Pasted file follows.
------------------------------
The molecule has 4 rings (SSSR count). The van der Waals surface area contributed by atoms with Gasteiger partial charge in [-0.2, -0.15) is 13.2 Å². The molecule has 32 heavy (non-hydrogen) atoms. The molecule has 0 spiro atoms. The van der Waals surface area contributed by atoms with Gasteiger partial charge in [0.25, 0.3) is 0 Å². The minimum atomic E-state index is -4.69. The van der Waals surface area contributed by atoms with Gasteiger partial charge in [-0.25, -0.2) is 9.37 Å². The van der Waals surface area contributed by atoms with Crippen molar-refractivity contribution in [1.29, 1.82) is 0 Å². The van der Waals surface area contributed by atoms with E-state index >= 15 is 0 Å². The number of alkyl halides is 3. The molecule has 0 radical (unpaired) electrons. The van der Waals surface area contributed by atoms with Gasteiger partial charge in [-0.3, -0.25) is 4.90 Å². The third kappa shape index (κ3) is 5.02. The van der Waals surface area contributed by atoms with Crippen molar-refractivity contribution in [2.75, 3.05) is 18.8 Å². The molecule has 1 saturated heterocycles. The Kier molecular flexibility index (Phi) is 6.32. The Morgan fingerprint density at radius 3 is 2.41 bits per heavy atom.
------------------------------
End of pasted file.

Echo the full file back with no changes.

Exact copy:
The molecule has 4 rings (SSSR count). The van der Waals surface area contributed by atoms with Gasteiger partial charge in [-0.2, -0.15) is 13.2 Å². The molecule has 32 heavy (non-hydrogen) atoms. The molecule has 0 spiro atoms. The van der Waals surface area contributed by atoms with Gasteiger partial charge in [0.25, 0.3) is 0 Å². The minimum atomic E-state index is -4.69. The van der Waals surface area contributed by atoms with Gasteiger partial charge in [-0.25, -0.2) is 9.37 Å². The van der Waals surface area contributed by atoms with Crippen molar-refractivity contribution in [1.29, 1.82) is 0 Å². The van der Waals surface area contributed by atoms with E-state index >= 15 is 0 Å². The number of alkyl halides is 3. The molecule has 0 radical (unpaired) electrons. The van der Waals surface area contributed by atoms with Gasteiger partial charge in [-0.3, -0.25) is 4.90 Å². The third kappa shape index (κ3) is 5.02. The van der Waals surface area contributed by atoms with Crippen molar-refractivity contribution in [2.75, 3.05) is 18.8 Å². The molecule has 1 saturated heterocycles. The Kier molecular flexibility index (Phi) is 6.32. The Morgan fingerprint density at radius 3 is 2.41 bits per heavy atom.